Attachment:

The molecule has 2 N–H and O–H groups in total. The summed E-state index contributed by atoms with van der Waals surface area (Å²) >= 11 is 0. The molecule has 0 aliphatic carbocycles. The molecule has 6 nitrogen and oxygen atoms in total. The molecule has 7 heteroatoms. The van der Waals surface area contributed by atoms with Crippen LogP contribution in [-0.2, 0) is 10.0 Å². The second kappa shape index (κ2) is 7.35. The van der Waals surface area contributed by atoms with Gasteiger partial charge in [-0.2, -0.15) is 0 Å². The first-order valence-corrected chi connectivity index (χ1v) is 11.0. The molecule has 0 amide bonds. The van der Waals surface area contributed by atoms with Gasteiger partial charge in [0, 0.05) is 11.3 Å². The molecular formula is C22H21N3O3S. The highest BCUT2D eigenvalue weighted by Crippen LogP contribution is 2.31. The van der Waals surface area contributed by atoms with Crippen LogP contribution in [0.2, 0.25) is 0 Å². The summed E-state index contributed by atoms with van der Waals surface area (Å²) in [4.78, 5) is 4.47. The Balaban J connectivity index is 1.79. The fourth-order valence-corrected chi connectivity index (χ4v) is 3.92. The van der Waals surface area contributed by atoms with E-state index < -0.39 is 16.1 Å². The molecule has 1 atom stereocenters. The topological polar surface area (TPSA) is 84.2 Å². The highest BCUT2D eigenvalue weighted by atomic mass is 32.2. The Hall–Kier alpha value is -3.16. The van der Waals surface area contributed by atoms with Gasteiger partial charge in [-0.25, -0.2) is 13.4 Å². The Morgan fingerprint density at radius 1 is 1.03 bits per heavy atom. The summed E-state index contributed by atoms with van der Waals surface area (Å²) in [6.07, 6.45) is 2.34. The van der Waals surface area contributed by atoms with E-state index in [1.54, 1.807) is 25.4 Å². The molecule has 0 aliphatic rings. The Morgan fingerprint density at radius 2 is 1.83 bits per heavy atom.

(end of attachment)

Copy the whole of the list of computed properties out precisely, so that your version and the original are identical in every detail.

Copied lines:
The molecule has 2 N–H and O–H groups in total. The summed E-state index contributed by atoms with van der Waals surface area (Å²) >= 11 is 0. The molecule has 0 aliphatic carbocycles. The molecule has 6 nitrogen and oxygen atoms in total. The molecule has 7 heteroatoms. The van der Waals surface area contributed by atoms with Crippen LogP contribution in [-0.2, 0) is 10.0 Å². The second kappa shape index (κ2) is 7.35. The van der Waals surface area contributed by atoms with Gasteiger partial charge in [-0.2, -0.15) is 0 Å². The first-order valence-corrected chi connectivity index (χ1v) is 11.0. The molecule has 0 amide bonds. The van der Waals surface area contributed by atoms with Gasteiger partial charge in [0, 0.05) is 11.3 Å². The molecular formula is C22H21N3O3S. The highest BCUT2D eigenvalue weighted by Crippen LogP contribution is 2.31. The van der Waals surface area contributed by atoms with Crippen LogP contribution in [0.2, 0.25) is 0 Å². The summed E-state index contributed by atoms with van der Waals surface area (Å²) in [4.78, 5) is 4.47. The Balaban J connectivity index is 1.79. The fourth-order valence-corrected chi connectivity index (χ4v) is 3.92. The van der Waals surface area contributed by atoms with E-state index < -0.39 is 16.1 Å². The molecule has 1 atom stereocenters. The topological polar surface area (TPSA) is 84.2 Å². The highest BCUT2D eigenvalue weighted by atomic mass is 32.2. The Hall–Kier alpha value is -3.16. The van der Waals surface area contributed by atoms with Gasteiger partial charge in [-0.25, -0.2) is 13.4 Å². The Morgan fingerprint density at radius 1 is 1.03 bits per heavy atom. The summed E-state index contributed by atoms with van der Waals surface area (Å²) in [6.07, 6.45) is 2.34. The van der Waals surface area contributed by atoms with E-state index in [1.54, 1.807) is 25.4 Å². The molecule has 0 aliphatic rings. The Morgan fingerprint density at radius 2 is 1.83 bits per heavy atom.